Wednesday, December 19, 2018

Wartime Wednesday: Christmas 1944

Wartime Wednesday: Christmas 1944

Here in the Northeast almost everyone crosses their fingers for a white Christmas. Most years it happens – this year we got our first snow at the beginning of November and it's been snowing ever since. We anticipate a White Christmas. Other years we barely get any snow – like 2001 when nearly every outdoor snow or cold-related event was canceled. More often than not, unless I'm traveling for the holidays, I don't give the weather too much thought.

Not so for the Allied troops hemmed in on all sides by German soldiers in December 1944.

After the successful landings at Normandy in June 1944, the Allied soldiers pushed toward Germany and made better time than expected. Because troops were fatigued by weeks of continuous combat, supply lines were stretched extremely thin, and supplies were dangerously depleted this was not the good news one would think. Eisenhower analyzed the situation and decided to stay put in the Ardennes region of Belgium. He felt that fewer troops would be needed to defend the area.

However, blizzards and freezing rain often reduced visibility to almost zero. Frost covered much of the soldiers’ equipment, and tanks had to be chiseled out of ice after they froze to the ground overnight. A turning point in the war, the Battle of the Bulge lasted from December 16, 1944 to January 25, 1945.

By Christmas Allied defeat seemed almost certain. On December 22 the German commander sent the following ultimatum to General McAuliffe, acting division commander of the 101st Airborne Division defending Bastogne:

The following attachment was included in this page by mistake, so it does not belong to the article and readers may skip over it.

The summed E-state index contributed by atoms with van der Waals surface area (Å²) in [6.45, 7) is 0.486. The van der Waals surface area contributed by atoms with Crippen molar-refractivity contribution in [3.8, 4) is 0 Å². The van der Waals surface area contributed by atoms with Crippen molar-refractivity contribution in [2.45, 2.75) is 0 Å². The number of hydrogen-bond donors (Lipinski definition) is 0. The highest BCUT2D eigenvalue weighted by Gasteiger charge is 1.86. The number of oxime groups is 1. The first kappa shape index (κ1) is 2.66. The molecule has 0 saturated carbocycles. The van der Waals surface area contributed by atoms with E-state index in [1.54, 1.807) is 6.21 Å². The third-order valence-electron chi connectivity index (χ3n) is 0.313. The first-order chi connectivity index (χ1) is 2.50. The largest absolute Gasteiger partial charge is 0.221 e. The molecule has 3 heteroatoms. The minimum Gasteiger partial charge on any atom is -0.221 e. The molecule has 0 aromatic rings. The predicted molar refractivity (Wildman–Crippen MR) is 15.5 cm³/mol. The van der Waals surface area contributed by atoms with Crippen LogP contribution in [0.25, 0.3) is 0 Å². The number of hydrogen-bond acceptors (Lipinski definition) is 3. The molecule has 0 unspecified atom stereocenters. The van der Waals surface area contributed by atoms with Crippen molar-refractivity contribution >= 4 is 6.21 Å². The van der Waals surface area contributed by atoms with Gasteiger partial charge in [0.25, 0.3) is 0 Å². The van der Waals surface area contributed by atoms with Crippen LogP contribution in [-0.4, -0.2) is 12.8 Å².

To the U.S.A. Commander of the encircled town of Bastogne.
The fortune of war is changing. This time the U.S.A. forces in and near Bastogne have been encircled by strong German armored units. More German armored units have crossed the river Our near Ortheuville, have taken Marche and reached St. Hubert by passing through Hompre-Sibret-Tillet. Libramont is in German hands.
There is only one possibility to save the encircled U.S.A. troops from total annihilation: that is the honorable surrender of the encircled town. In order to think it over a term of two hours will be granted beginning with the presentation of this note.
If this proposal should be rejected one German Artillery Corps and six heavy A. A. Battalions are ready to annihilate the U.S.A. troops in and near Bastogne. The order for firing will be given immediately after this two hours term.
All the serious civilian losses caused by this artillery fire would not correspond with the well-known American humanity.
The German Commander.
Not one to use profanity, McAuliffe sent the following reply:

To the German Commander.
The American Commander
McAuliffe then sent a memo to his troops, notifying them of his refusal to surrender. He included a copy of his reply to the Germans. Despite the dire circumstances, reports indicate that morale skyrocketed, and the soldiers vowed to win at all costs.

Fortunately, relief troops and supplies arrived the day after Christmas. The battle continued, and the Allies ultimately won.

Have you ever suffered a exceptionally difficult Christmas season?

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